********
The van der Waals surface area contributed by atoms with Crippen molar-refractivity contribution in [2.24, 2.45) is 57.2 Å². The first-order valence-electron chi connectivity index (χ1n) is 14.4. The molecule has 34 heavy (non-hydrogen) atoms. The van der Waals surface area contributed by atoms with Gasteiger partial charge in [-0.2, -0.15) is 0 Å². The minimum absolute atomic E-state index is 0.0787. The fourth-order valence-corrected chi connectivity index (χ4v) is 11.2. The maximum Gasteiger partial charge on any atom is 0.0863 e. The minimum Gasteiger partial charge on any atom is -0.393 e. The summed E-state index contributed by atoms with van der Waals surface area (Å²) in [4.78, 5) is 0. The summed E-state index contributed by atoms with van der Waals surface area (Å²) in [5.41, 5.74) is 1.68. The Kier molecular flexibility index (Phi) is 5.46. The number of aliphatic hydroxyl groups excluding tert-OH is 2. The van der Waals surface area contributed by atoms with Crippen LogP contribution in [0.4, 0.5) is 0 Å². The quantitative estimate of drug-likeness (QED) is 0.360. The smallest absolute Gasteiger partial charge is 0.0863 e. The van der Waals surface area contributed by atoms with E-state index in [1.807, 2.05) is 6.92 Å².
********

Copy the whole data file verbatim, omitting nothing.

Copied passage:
The van der Waals surface area contributed by atoms with Crippen molar-refractivity contribution in [2.24, 2.45) is 57.2 Å². The first-order valence-electron chi connectivity index (χ1n) is 14.4. The molecule has 34 heavy (non-hydrogen) atoms. The van der Waals surface area contributed by atoms with Gasteiger partial charge in [-0.2, -0.15) is 0 Å². The minimum absolute atomic E-state index is 0.0787. The fourth-order valence-corrected chi connectivity index (χ4v) is 11.2. The maximum Gasteiger partial charge on any atom is 0.0863 e. The minimum Gasteiger partial charge on any atom is -0.393 e. The summed E-state index contributed by atoms with van der Waals surface area (Å²) in [4.78, 5) is 0. The summed E-state index contributed by atoms with van der Waals surface area (Å²) in [5.41, 5.74) is 1.68. The Kier molecular flexibility index (Phi) is 5.46. The number of aliphatic hydroxyl groups excluding tert-OH is 2. The van der Waals surface area contributed by atoms with Crippen LogP contribution in [0.4, 0.5) is 0 Å². The quantitative estimate of drug-likeness (QED) is 0.360. The smallest absolute Gasteiger partial charge is 0.0863 e. The van der Waals surface area contributed by atoms with E-state index in [1.807, 2.05) is 6.92 Å².